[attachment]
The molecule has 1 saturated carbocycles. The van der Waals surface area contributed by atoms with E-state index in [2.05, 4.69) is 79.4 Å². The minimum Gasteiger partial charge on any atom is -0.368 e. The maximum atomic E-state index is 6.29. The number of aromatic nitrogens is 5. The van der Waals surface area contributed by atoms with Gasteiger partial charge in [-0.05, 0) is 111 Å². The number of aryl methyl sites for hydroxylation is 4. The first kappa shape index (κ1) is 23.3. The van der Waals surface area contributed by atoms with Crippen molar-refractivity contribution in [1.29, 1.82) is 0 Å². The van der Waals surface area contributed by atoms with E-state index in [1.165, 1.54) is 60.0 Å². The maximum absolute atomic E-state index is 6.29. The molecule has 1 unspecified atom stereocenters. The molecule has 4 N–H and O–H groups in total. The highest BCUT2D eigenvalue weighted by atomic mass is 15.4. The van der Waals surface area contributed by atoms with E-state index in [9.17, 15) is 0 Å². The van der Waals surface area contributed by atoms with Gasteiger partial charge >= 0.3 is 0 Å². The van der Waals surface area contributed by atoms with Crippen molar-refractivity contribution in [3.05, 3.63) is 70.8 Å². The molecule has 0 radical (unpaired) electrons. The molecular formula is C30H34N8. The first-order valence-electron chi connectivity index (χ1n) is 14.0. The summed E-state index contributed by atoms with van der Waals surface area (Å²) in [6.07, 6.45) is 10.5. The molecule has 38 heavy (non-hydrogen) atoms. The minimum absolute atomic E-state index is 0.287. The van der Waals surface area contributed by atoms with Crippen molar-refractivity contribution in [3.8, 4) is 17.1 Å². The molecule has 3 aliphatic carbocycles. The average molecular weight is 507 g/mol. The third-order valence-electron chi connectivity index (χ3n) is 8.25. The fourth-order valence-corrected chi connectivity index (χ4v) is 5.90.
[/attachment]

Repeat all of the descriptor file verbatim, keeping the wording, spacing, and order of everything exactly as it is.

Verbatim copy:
The molecule has 1 saturated carbocycles. The van der Waals surface area contributed by atoms with E-state index in [2.05, 4.69) is 79.4 Å². The minimum Gasteiger partial charge on any atom is -0.368 e. The maximum atomic E-state index is 6.29. The number of aromatic nitrogens is 5. The van der Waals surface area contributed by atoms with Gasteiger partial charge in [-0.05, 0) is 111 Å². The number of aryl methyl sites for hydroxylation is 4. The first kappa shape index (κ1) is 23.3. The van der Waals surface area contributed by atoms with Crippen molar-refractivity contribution in [1.29, 1.82) is 0 Å². The van der Waals surface area contributed by atoms with E-state index in [1.165, 1.54) is 60.0 Å². The maximum absolute atomic E-state index is 6.29. The molecule has 1 unspecified atom stereocenters. The molecule has 4 N–H and O–H groups in total. The highest BCUT2D eigenvalue weighted by atomic mass is 15.4. The van der Waals surface area contributed by atoms with E-state index in [9.17, 15) is 0 Å². The van der Waals surface area contributed by atoms with Gasteiger partial charge >= 0.3 is 0 Å². The van der Waals surface area contributed by atoms with Crippen molar-refractivity contribution in [3.05, 3.63) is 70.8 Å². The molecule has 0 radical (unpaired) electrons. The molecular formula is C30H34N8. The first-order valence-electron chi connectivity index (χ1n) is 14.0. The summed E-state index contributed by atoms with van der Waals surface area (Å²) in [6.07, 6.45) is 10.5. The molecule has 38 heavy (non-hydrogen) atoms. The minimum absolute atomic E-state index is 0.287. The van der Waals surface area contributed by atoms with Crippen molar-refractivity contribution in [3.8, 4) is 17.1 Å². The molecule has 3 aliphatic carbocycles. The average molecular weight is 507 g/mol. The third-order valence-electron chi connectivity index (χ3n) is 8.25. The fourth-order valence-corrected chi connectivity index (χ4v) is 5.90.